Shireen does notice the quick duck of his head and the way Tommen looks faintly sick when she calls him by his full name, but it was easily brushed off when he smiles and laughs and tells her that he isn’t all that mature. There is a brief jolt of worry that weighs down against her chest and even if he seems alright (it was just a momentarily lapse into a thought, a memory that saddened him), Shireen can’t shake off the uneasiness that makes her uncomfortable. Combined with the aching head and nausea, she is quite surprise that she isn’t feeling as cranky as she normally would be feeling.
Settling with a small smile, she hums at his words about Jojen. Yes, Jojen was a very nice boy, friendly and warm from what she had gathered during those few times she actually had the time to sit down and get to know him better, but he was still a stranger. There was an ease about him that made her comfortable around him, comfortable enough to go into detail about her health, but there was also a small voice in her head that never allowed her to forget about his roots.
It was upsetting, to think that she was actually beginning to distrust someone that Tommen obviously cared so much about, but Shireen brushes it off and blames the medicine and the fact that it had been ages since she last spoke to him. Perhaps she would give him a call when she was feeling better.
“I miss going to school. But I’m still worried. Nervous.” she says softly, frowning against his shoulder. Shireen was afraid, the way her stomach would wound itself into coils whenever she thought of school and studying and being away from her parents. Something might happened, and then what? It was all so silly, so unnecessary, but it still frightened her. “Well, I tried to learn chess.” she says, mock serious. She actually did try, but got bored and stopped halfway. “They’re not so bad. I’m not allowed to paint though, not now at least.” Here her voice drops into a soft grumble. “I’ve been painting for years, I seriously doubt the paint fumes are giving me this headache.”
Shireen curls closer and Tommen closes his eyes, huffing a breath as he allows himself to sink into her just a bit. The music from Jojen’s mix is mellow, happy, and he tries to let it calm the racing thoughts in his head. He hates that he cann’t go more than five minutes without hating the skin he’s in, without feeling like he doesn’t belong anywhere, with anyone, ever. Tommen almost wishes he hadn’t learned everything he had this summer, that things had stayed the same and he’d remained blissfully ignorant of the truth. He knows he’ll probably be better off, knowing, but it hasn’t felt like that since he found out.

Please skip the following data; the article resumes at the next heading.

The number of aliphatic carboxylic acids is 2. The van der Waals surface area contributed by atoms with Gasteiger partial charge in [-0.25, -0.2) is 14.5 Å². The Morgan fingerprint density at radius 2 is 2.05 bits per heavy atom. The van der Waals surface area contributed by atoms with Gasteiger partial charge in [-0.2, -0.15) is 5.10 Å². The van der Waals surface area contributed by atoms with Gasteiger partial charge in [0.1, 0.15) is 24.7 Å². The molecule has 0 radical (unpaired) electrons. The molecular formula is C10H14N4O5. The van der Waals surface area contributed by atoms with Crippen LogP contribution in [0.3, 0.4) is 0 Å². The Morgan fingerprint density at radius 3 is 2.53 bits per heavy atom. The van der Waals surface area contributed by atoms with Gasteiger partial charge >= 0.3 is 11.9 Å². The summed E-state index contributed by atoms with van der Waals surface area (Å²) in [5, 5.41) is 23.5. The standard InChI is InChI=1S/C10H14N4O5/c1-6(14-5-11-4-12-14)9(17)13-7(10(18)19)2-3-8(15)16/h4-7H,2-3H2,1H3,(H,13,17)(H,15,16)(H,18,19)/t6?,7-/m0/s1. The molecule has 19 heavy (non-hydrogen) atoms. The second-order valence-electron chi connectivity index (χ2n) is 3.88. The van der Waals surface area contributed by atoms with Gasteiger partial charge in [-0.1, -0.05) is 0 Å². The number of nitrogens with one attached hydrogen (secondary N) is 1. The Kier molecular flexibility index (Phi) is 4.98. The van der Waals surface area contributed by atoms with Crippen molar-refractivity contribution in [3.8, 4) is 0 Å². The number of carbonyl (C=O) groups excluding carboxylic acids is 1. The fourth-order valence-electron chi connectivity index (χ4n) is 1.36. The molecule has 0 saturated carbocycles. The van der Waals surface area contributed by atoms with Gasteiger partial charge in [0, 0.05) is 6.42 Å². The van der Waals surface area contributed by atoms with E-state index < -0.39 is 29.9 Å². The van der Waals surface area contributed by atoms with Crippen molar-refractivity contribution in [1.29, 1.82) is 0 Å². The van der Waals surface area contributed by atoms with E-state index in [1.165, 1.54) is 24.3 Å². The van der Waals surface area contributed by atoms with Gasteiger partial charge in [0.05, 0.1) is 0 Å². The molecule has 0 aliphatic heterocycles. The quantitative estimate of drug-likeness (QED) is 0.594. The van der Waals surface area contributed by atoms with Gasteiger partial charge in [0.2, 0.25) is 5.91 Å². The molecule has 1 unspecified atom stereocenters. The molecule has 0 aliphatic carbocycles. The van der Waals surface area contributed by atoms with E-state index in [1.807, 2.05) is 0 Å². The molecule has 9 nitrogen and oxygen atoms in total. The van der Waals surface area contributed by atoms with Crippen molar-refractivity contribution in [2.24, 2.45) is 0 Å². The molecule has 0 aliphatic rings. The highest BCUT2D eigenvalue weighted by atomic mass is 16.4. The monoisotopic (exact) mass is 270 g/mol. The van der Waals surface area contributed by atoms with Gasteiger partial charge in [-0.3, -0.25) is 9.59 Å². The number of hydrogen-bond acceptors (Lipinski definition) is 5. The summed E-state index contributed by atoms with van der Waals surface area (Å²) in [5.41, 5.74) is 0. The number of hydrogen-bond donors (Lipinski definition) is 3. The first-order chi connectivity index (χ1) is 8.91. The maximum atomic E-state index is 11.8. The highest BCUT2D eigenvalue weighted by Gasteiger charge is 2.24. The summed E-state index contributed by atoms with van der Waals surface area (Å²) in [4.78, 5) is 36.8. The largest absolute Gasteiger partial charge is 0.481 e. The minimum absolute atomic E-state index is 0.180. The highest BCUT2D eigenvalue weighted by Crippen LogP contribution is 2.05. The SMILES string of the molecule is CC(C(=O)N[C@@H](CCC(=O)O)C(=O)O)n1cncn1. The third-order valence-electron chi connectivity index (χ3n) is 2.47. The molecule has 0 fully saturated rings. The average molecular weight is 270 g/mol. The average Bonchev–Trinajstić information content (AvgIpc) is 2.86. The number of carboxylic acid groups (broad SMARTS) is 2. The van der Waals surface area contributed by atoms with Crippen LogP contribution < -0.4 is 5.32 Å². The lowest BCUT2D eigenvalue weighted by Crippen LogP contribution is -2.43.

He frowns when she says she misses school, but she’s nervous; he knows it’s hard for her to be away from her family, for so many reasons. Shireen has always been a worrier to an almost extreme degree. Tommen worries for her, for how much stress she puts on herself, especially in her condition. He knows that London is growing more and more dangerous every day — how can he not know that? He panics when he doesn’t hear from Jojen between when Jojen leaves Margy’s flat to when Jojen arrives at Casa Reed, for Heaven’s sake — but he wishes Shireen could experience the world without the crippling fear he knows it’s hard for her to shake.
“Is tutoring nice, though? Myrcella said, last time we talked, that she was probably going to get a private tutor this year…” He trails off, heart plummeting into his stomach. He misses his sister so much that it aches. Not getting to talk to her, see her, ask her about her day and band together against the rest of the house makes Tommen want to cry more often than not. He’s having a harder time dealing with being away from her than he realized he would, when he left. He misses the two of them always being on each other’s teams. She feels a million miles away, now.
“Chess? I’ve always liked reading about chess, but not playing at it. I’m not a good strategist.” He laughs a little, shaking his head. He frowns again when she mentions not being able to paint and hums. “That’s awful. What about pastels? Those don’t have fumes. I could find you a nice set at an art store so you could still draw…”
Jaime huffed a laugh when Tommen asked about talking somewhere else another time. Jaime knew that wouldn’t happen; the reason he’d come here rather than just calling him was because he knew that Tommen wouldn’t agree to talk to him otherwise. Coming here was the best chance he’d get at speaking to Tommen, and if he agreed to what Tommen wanted then they’d never have this conversation. Jaime hadn’t come here for nothing, so he folded his arms and leaned in to speak again; he wasn’t going to let his own son get the better of him.
“No, we can’t do it another time,” he said calmly, a hint of amusement in his voice. “We both know you’d never show up.” Even if they arranged to meet, neither would show anyway. Jaime would, most likely, realise it was a bad idea and back out, and Tommen, well, Jaime could tell he really didn’t want to have this conversation. Like father like son, he supposed; he grinned wryly.
Jaime stayed silent for a moment before he spoke. “Well, if you’ll let me up I suppose you’ll find out,” he told him. Jaime didn’t see a way of getting to speak to Tommen right now without persuading Tommen to let him up, so he supposed that’s what he’d have to do. It’s for Cersei, he reminded himself. You’re doing this for Cersei. “You’ve got nothing to lose from it, and a lot to gain.”